Gun sales boom in Canterbury

Applications for firearm licenses in Canterbury have soared in the past five years, and are expected to rise even further.

According to figures obtained by The Star, there are now 33,500 firearm licence holders in Canterbury, 16 per cent of the national total.

Since 2009, the number of new firearms applications filed in Canterbury has risen by 31 per cent.

Final figures have not yet been determined, but so far police say that in 2013 there were 1350 first-time applications filed for firearm licenses - up from 1220 in 2012.

They expect the 2013 number to increase when numbers are finally determined.

Of those applications, Canterbury police estimated that 99 per cent were accepted.

Police predict that could rise to 1650 applications per year by 2015.

Gun City owner David Tipple said there was a simple explanation for a boom in business.

"It's because there's more game to hunt," he said.

"Right across Canterbury, where there's a habitat, there's been an increase in deer and game and people want to pick up a gun and hunt."

Mr Tipple said pest-control was also a reason for more guns being sold.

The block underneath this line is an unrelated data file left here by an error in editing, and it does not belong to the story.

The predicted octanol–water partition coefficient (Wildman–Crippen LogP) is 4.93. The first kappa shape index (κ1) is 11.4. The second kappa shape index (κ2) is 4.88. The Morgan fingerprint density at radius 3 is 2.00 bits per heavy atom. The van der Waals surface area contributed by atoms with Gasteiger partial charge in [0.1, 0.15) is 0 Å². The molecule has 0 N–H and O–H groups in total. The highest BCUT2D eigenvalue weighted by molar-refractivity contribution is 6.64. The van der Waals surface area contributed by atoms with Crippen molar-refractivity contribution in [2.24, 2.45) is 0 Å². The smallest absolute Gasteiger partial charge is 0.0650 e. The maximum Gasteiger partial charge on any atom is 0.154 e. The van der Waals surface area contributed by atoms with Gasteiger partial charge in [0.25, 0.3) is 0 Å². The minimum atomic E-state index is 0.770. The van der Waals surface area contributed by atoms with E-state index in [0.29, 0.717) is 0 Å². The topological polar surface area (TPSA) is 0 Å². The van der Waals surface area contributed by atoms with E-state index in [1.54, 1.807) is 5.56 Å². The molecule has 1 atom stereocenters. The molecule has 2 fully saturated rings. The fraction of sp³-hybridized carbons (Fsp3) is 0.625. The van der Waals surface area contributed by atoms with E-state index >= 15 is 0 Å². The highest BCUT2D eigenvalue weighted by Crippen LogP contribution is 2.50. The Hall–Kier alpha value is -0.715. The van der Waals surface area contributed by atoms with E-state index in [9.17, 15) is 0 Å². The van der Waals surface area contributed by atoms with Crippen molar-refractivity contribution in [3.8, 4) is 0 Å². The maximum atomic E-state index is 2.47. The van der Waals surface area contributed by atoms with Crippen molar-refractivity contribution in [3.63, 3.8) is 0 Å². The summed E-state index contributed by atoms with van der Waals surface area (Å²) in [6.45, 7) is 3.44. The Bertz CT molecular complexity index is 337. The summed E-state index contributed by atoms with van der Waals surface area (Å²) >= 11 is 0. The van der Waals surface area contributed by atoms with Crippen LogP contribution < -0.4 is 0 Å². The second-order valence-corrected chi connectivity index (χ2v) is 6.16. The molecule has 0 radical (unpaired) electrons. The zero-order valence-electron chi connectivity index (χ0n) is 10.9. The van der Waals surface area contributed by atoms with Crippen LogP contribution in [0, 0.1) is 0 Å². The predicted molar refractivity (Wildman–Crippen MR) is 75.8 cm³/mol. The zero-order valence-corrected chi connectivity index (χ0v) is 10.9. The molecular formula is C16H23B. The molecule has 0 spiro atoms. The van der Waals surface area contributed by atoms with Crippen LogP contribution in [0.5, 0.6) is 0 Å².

He said semi-automatic rifles were customers' gun of choice.

"They're the biggest seller - the .22 long rifles. Most people are interested in the military-style semi-automatics."

Director of the University of Otago's NZ Centre for Peace and Conflict Studies Kevin Clements found the numbers "disturbing".

"That's deeply worrying because those guns are the same kind that Jan Molenaar used in 2009," he said.

"You don't need to use a semi-automatic rifle in hunting."

Prof Clements said semi-automatic weapons should not be available to the general public.

"Of course some people use them for recreational reasons, but semi-automatic guns have also become the criminal weapon of choice."

Said Mr Tipple: "Semi-automatics are necessary in hunting."

"If you're only going to get a fleeting glimpse at an animal on the run, you're going to want more than one shot."

"Plus, there's no recoil."

A Canterbury police spokesman said they did not have a view on the number of semi-automatic weapons being sold.

"All firearms owners are required to comply with the provisions of firearms legislation and licensing, regardless of the type of firearm."

The police firearms office would not provide information on how many guns were stolen in 2013.

By Max Towle of the Christchurch Star

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